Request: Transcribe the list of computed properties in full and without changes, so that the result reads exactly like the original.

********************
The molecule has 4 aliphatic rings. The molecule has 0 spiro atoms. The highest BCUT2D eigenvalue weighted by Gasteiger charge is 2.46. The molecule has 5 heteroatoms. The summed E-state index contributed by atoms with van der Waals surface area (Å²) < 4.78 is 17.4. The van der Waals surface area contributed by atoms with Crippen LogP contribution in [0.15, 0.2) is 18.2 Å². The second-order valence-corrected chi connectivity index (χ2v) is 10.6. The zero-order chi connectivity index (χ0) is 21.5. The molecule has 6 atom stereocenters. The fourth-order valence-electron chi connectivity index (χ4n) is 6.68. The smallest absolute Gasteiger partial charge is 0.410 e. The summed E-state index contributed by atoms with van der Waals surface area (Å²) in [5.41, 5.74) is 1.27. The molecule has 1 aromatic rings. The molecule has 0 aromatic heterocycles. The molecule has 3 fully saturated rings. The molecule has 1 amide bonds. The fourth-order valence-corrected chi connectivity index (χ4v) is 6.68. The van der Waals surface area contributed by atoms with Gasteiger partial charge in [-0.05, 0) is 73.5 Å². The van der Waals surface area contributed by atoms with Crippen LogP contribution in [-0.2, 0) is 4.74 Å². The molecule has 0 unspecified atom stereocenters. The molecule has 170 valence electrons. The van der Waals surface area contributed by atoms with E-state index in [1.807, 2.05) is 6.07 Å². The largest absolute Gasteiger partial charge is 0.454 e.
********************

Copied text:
The molecule has 4 aliphatic rings. The molecule has 0 spiro atoms. The highest BCUT2D eigenvalue weighted by Gasteiger charge is 2.46. The molecule has 5 heteroatoms. The summed E-state index contributed by atoms with van der Waals surface area (Å²) < 4.78 is 17.4. The van der Waals surface area contributed by atoms with Crippen LogP contribution in [0.15, 0.2) is 18.2 Å². The second-order valence-corrected chi connectivity index (χ2v) is 10.6. The zero-order chi connectivity index (χ0) is 21.5. The molecule has 6 atom stereocenters. The fourth-order valence-electron chi connectivity index (χ4n) is 6.68. The smallest absolute Gasteiger partial charge is 0.410 e. The summed E-state index contributed by atoms with van der Waals surface area (Å²) in [5.41, 5.74) is 1.27. The molecule has 1 aromatic rings. The molecule has 0 aromatic heterocycles. The molecule has 3 fully saturated rings. The molecule has 1 amide bonds. The fourth-order valence-corrected chi connectivity index (χ4v) is 6.68. The van der Waals surface area contributed by atoms with Gasteiger partial charge in [-0.05, 0) is 73.5 Å². The van der Waals surface area contributed by atoms with Crippen LogP contribution in [-0.2, 0) is 4.74 Å². The molecule has 0 unspecified atom stereocenters. The molecule has 170 valence electrons. The van der Waals surface area contributed by atoms with E-state index in [1.807, 2.05) is 6.07 Å². The largest absolute Gasteiger partial charge is 0.454 e.